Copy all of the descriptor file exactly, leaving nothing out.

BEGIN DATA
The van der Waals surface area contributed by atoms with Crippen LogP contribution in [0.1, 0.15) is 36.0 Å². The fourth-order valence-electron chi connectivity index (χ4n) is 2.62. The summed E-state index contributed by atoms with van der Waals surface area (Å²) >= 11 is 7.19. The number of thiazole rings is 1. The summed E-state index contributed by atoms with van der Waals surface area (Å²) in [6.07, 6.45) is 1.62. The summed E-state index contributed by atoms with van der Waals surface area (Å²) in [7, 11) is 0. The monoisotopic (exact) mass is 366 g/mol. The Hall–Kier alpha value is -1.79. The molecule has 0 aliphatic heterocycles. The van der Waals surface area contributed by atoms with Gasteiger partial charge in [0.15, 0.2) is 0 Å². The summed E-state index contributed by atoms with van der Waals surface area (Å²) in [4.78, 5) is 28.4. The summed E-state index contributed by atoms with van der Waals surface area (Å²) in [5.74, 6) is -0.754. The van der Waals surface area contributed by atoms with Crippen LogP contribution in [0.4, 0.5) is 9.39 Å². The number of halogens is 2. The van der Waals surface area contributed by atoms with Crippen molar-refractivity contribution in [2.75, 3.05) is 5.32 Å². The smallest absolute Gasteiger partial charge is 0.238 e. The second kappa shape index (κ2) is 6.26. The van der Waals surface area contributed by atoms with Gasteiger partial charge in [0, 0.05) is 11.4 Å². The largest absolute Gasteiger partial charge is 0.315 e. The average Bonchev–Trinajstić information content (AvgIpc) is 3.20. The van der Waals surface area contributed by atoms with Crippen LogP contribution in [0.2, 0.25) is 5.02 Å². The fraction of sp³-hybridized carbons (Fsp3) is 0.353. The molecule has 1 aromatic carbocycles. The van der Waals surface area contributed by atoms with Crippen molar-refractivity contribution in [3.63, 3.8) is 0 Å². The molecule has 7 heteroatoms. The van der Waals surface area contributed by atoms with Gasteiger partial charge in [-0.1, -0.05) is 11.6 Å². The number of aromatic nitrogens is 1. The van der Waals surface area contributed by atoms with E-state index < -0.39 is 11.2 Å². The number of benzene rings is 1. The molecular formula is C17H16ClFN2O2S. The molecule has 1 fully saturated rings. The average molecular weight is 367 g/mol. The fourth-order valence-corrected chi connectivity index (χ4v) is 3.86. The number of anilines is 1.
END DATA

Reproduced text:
The van der Waals surface area contributed by atoms with Crippen LogP contribution in [0.1, 0.15) is 36.0 Å². The fourth-order valence-electron chi connectivity index (χ4n) is 2.62. The summed E-state index contributed by atoms with van der Waals surface area (Å²) >= 11 is 7.19. The number of thiazole rings is 1. The summed E-state index contributed by atoms with van der Waals surface area (Å²) in [6.07, 6.45) is 1.62. The summed E-state index contributed by atoms with van der Waals surface area (Å²) in [7, 11) is 0. The monoisotopic (exact) mass is 366 g/mol. The Hall–Kier alpha value is -1.79. The molecule has 0 aliphatic heterocycles. The van der Waals surface area contributed by atoms with Gasteiger partial charge in [0.15, 0.2) is 0 Å². The summed E-state index contributed by atoms with van der Waals surface area (Å²) in [4.78, 5) is 28.4. The summed E-state index contributed by atoms with van der Waals surface area (Å²) in [5.74, 6) is -0.754. The van der Waals surface area contributed by atoms with Crippen LogP contribution in [0.4, 0.5) is 9.39 Å². The number of halogens is 2. The van der Waals surface area contributed by atoms with Crippen molar-refractivity contribution in [2.75, 3.05) is 5.32 Å². The smallest absolute Gasteiger partial charge is 0.238 e. The second kappa shape index (κ2) is 6.26. The van der Waals surface area contributed by atoms with Gasteiger partial charge in [0, 0.05) is 11.4 Å². The largest absolute Gasteiger partial charge is 0.315 e. The average Bonchev–Trinajstić information content (AvgIpc) is 3.20. The van der Waals surface area contributed by atoms with Crippen LogP contribution in [0.2, 0.25) is 5.02 Å². The fraction of sp³-hybridized carbons (Fsp3) is 0.353. The molecule has 1 aromatic carbocycles. The van der Waals surface area contributed by atoms with Crippen molar-refractivity contribution in [3.63, 3.8) is 0 Å². The molecule has 7 heteroatoms. The van der Waals surface area contributed by atoms with Gasteiger partial charge in [-0.1, -0.05) is 11.6 Å². The number of aromatic nitrogens is 1. The van der Waals surface area contributed by atoms with E-state index < -0.39 is 11.2 Å². The number of benzene rings is 1. The molecular formula is C17H16ClFN2O2S. The molecule has 1 fully saturated rings. The average molecular weight is 367 g/mol. The fourth-order valence-corrected chi connectivity index (χ4v) is 3.86. The number of anilines is 1.